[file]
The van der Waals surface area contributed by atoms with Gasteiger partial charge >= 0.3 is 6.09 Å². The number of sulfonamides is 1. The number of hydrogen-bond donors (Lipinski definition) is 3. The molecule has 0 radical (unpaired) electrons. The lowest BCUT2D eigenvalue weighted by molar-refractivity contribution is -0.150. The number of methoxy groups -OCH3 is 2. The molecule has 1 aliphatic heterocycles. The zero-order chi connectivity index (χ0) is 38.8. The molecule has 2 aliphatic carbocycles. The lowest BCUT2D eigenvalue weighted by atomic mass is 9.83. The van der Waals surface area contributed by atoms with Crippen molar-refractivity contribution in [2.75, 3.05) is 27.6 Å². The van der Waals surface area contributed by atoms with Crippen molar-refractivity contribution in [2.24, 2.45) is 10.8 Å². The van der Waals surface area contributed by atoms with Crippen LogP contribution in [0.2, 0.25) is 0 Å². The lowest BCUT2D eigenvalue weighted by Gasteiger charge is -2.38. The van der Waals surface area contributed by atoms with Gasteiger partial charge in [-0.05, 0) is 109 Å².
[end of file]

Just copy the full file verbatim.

The van der Waals surface area contributed by atoms with Gasteiger partial charge >= 0.3 is 6.09 Å². The number of sulfonamides is 1. The number of hydrogen-bond donors (Lipinski definition) is 3. The molecule has 0 radical (unpaired) electrons. The lowest BCUT2D eigenvalue weighted by molar-refractivity contribution is -0.150. The number of methoxy groups -OCH3 is 2. The molecule has 1 aliphatic heterocycles. The zero-order chi connectivity index (χ0) is 38.8. The molecule has 2 aliphatic carbocycles. The lowest BCUT2D eigenvalue weighted by atomic mass is 9.83. The van der Waals surface area contributed by atoms with Crippen molar-refractivity contribution in [2.75, 3.05) is 27.6 Å². The van der Waals surface area contributed by atoms with Crippen molar-refractivity contribution in [2.24, 2.45) is 10.8 Å². The van der Waals surface area contributed by atoms with Crippen LogP contribution in [0.2, 0.25) is 0 Å². The lowest BCUT2D eigenvalue weighted by Gasteiger charge is -2.38. The van der Waals surface area contributed by atoms with Gasteiger partial charge in [-0.05, 0) is 109 Å².